In contrast, Hall’s study takes into account the surprising postwar recovery of Western European and Japanese cities—near-ruined cities that fifty years ago seemed incapable of rebuilding except perhaps through massive government-funded projects. Not only did the capitalist urban economy show surprising strength and flexibility, but also the new town concept and other projects of planned social democracy proved disappointing at best. The cities recovered largely through the piecemeal, unplanned regeneration of precisely that dense 19th-century fabric that Mumford had despised and wished to demolish. Therefore Hall is far more supportive of the entrepreneurial, individualistic, unplanned, marginal, and chaotic aspects of great cities.

Cities in Civilization begins conventionally enough, with a series of chapters that celebrate and analyze the great creative cities of the past: classical Athens, Renaissance Florence, Shakespeare’s London, Vienna and Paris during their respective belles époques, and Weimar Berlin. But readers hoping for a Kenneth Clark-style tour of urban highlights will be surprised and disconcerted by the next chapters, which document cities as centers of technological innovation. The narrative veers off like a tour bus that turns away unexpectedly from the beautiful historic centers and heads straight for the grimy industrial zones.

These chapters are both the heart of the book and its most problematic part. They articulate Hall’s conviction that, for example, the artistic networks that made possible Elizabethan theater are directly analogous to the innovative networks that have invented and nurtured Silicon Valley. Such networks constitute the essence of creative urbanity; thus Hall wants to explain in detail how one network of cotton spinners initiated the Industrial Revolution in Manchester; how another made Glasgow the center of world shipbuilding; how Berlin came to dominate the early electrical industry and Detroit the manufacture of automobiles.

The best of the technical chapters deals with Silicon Valley, for here Hall draws on the research he began while serving as director of the Institute of Urban and Regional Development at the University of California at Berkeley in the 1980s. Nevertheless, it is difficult to imagine a reader who could absorb all the details that Hall’s erudition so copiously provides. Moreover, the author’s focus on the great innovators like Arkwright or Ford means that he necessarily neglects the urban experience of ordinary people. Hall’s chapter on industrial Manchester is thus almost the reverse of Mumford’s famous account of “Coketown.” Where Hall celebrates Manchester as a “center of synergy,” Mumford damns it unreservedly: “never before in world history had such vast masses of people lived in such a savagely deteriorated environment.”1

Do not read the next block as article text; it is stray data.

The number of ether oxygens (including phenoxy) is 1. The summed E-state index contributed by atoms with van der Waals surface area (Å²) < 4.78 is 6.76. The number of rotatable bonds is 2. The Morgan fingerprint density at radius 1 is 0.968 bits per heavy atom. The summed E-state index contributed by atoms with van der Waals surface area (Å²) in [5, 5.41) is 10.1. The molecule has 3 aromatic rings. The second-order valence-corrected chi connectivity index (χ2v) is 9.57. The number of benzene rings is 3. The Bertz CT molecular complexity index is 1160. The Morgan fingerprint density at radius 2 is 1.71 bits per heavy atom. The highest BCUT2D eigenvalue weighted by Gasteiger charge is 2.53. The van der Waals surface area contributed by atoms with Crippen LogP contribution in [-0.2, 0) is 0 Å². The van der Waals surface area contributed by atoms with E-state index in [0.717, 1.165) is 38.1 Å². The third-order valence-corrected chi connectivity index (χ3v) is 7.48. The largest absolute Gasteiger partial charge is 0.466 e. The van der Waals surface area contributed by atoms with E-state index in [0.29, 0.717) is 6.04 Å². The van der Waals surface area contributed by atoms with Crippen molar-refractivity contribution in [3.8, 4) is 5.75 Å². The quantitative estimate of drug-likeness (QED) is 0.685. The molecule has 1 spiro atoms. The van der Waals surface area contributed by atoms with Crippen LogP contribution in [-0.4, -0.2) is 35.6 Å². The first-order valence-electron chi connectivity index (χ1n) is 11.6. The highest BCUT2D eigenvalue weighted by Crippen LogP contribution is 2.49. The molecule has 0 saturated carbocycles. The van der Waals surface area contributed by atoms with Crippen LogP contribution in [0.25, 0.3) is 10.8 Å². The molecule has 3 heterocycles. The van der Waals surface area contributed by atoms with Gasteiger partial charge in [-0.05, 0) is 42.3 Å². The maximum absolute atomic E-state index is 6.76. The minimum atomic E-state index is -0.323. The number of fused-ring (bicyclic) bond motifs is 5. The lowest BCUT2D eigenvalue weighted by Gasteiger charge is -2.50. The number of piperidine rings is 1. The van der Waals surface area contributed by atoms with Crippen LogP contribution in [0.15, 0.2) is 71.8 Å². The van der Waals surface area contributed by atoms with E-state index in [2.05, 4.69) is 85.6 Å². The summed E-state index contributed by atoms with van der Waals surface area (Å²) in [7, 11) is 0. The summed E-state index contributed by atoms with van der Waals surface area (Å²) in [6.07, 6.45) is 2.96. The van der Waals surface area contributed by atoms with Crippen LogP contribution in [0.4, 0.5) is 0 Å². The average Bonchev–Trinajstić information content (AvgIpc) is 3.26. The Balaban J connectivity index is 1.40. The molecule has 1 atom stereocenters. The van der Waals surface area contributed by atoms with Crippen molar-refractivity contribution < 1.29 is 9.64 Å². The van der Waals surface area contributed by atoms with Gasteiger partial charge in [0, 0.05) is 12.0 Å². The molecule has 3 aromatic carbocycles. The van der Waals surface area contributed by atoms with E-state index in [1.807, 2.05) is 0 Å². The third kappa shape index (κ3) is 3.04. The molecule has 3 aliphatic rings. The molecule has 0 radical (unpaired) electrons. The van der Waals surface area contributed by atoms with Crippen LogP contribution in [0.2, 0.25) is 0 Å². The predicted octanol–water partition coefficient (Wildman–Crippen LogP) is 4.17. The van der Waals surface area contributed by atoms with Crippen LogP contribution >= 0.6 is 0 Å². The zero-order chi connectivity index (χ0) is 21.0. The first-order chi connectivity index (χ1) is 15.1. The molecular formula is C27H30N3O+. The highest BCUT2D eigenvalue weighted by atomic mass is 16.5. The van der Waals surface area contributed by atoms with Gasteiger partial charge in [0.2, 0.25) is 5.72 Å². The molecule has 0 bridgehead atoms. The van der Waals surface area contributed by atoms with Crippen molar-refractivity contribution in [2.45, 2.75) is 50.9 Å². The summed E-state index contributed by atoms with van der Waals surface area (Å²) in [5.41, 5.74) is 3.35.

Indeed, not until the last quarter of the book does Hall write explicitly about the issues of urban reform and planning that have been his specialty as a teacher and policymaker. His theme is that the final aspect of urban creativity lies in “the creation of an urban order,” the innovative use of the resources generated by the urban economy to provide a decent life to all residents. One might argue, more prosaically, that he has come to see planning as fundamentally reactive—cleaning up the mess left by those successful innovators who seldom concerned themselves with the mass of urbanites whose lives they transformed.